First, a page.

Real-Life Survival Story: What Happens When Your Situational Awareness Skills Are Insufficient?

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by Wandering Will

My wife and I have been campers for many years, running the gambit from backpacking to car camping to motorhome camping. The motorhome experience was incredibly unique. We ended up living full-time in the RV for nearly four years until circumstances forced us to come off the road.

We sold the motorhome, and our domicile became a small house in the suburbs. 

Off we went to enjoy the tranquility of the woods

At least, that’s what we thought.

The RV was gone but not the desire to camp, mainly because we have always found solace in the woods. After five months of covid lockdown and various other stressors, we decided it was time to return to the woods, at least temporarily.

The trip would take us full circle back to car camping once again. However, a newly acquired minivan would transfer our sleeping quarters from the cold hard ground to a reasonably comfortable hard sided enclosure. Adding to the comfort factor was a recently purchased specialized tent. The tent, which attached to the minivan’s rear, would later become a possible lifesaver.

Four Situational Awareness mistakes we made

We headed to our favorite campground just one state away. We checked in but could not get our favorite site because it was already reserved. So, we settled on a site we thought would work fine. Mistake #1.

After the tent was set up and attached to the van, we split up the chores. My wife finished setting up the campsite while I proceeded to gather and chop wood. After gathering sufficient wood supply, I began to cut it into usable sizes. As I began chopping, I decided that my friend and constant companion, Mr. Glock needed to be removed from my belt to make my motion more efficient. I relocated the piece to the van. Mistake #2.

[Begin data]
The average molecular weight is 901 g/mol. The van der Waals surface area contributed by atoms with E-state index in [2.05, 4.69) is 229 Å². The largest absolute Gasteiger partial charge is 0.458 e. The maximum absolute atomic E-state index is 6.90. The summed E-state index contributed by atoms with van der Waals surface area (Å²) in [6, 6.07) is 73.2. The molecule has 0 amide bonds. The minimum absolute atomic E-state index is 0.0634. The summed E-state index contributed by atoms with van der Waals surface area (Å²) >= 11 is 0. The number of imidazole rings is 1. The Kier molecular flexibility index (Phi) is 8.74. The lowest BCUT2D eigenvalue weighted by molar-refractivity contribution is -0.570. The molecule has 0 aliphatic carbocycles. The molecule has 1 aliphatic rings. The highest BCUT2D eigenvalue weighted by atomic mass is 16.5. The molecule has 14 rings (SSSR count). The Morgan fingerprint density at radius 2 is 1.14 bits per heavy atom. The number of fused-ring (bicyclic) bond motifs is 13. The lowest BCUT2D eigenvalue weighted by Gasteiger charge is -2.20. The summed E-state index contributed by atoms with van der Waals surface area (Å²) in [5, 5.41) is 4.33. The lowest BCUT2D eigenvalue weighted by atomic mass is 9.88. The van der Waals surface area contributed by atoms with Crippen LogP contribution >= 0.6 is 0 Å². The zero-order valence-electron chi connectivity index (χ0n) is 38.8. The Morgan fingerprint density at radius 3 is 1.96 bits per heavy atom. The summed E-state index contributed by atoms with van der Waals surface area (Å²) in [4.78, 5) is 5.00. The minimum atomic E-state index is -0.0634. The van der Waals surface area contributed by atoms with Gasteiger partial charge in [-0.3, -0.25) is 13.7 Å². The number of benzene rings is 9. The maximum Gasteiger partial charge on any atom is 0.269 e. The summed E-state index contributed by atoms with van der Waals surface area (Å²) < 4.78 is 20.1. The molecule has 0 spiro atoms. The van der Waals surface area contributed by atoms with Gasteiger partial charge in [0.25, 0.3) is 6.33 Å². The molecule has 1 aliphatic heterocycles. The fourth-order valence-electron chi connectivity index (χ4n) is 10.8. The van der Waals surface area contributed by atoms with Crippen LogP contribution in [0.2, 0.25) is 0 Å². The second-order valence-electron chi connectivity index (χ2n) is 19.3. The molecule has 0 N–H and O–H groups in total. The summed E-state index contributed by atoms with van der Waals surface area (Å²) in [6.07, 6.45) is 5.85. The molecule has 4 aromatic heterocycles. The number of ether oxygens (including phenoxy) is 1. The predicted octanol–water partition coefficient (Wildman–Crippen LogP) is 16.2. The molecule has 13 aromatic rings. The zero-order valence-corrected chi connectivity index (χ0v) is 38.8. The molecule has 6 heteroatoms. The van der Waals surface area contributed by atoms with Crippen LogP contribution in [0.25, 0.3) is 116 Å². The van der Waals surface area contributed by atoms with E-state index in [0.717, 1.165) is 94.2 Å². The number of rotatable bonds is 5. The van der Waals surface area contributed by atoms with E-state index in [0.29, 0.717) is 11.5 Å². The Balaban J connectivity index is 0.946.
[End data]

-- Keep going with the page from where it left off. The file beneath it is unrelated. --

After cooking supper, the wife and I settled down in front of the fire to relax. Our campsite was in the middle section of the campground and was car accessible on three sides. Mistake #3.

The campground had very few campers, so we did not think much about it when a car circled the campground. Mistake #4.

Simply knowing the importance of Situational Awareness is not enough

Many of the talented writers on the Organic Prepper have written at length on situational awareness. 

Fabian’s article explains how Situational Awareness is perhaps the most needed skill to stay alive in the first place. Even with the 7 Pillars of Urban Preparedness in place, no amount of food, ammo, or other ability will matter much to someone caught with their head in the clouds in a disaster or attack. And this article by Fabian offers excellent advice on how to practice advanced situational awareness. 

Long-time popular commenter 1stMarineJarHead after returning from a trip to the big city had some interesting observations about the differences between Urban OPSEC and Situational Awareness versus the same things in more rural settings. Here’s another article from an international security expert about practicing situational awareness.

As a rule, I generally do a relatively good job of practicing it. Much to the dismay of my wife, who I constantly bombard with questions shortly after we enter any establishment.

How many exits, dear? Which one is closest, dear? Are any of the patrons carrying a weapon concealed or open? We live in a free state, so open carry is quite common. What is the make and color of the car which parked beside us?

I know the awareness exercises are irritating. Still, my wife understands the need and willingly participates. She is currently learning to identify various makes and models of vehicles.

Back to the mistakes…yes, there were more

Ok, one car circling the campground should not be a problem. Mistake #5. 

As dusk fell, the same car circled the campground, stopping approximately twenty yards from our campsite and just sat there with its lights on. Ok, alarm bells were starting to go off.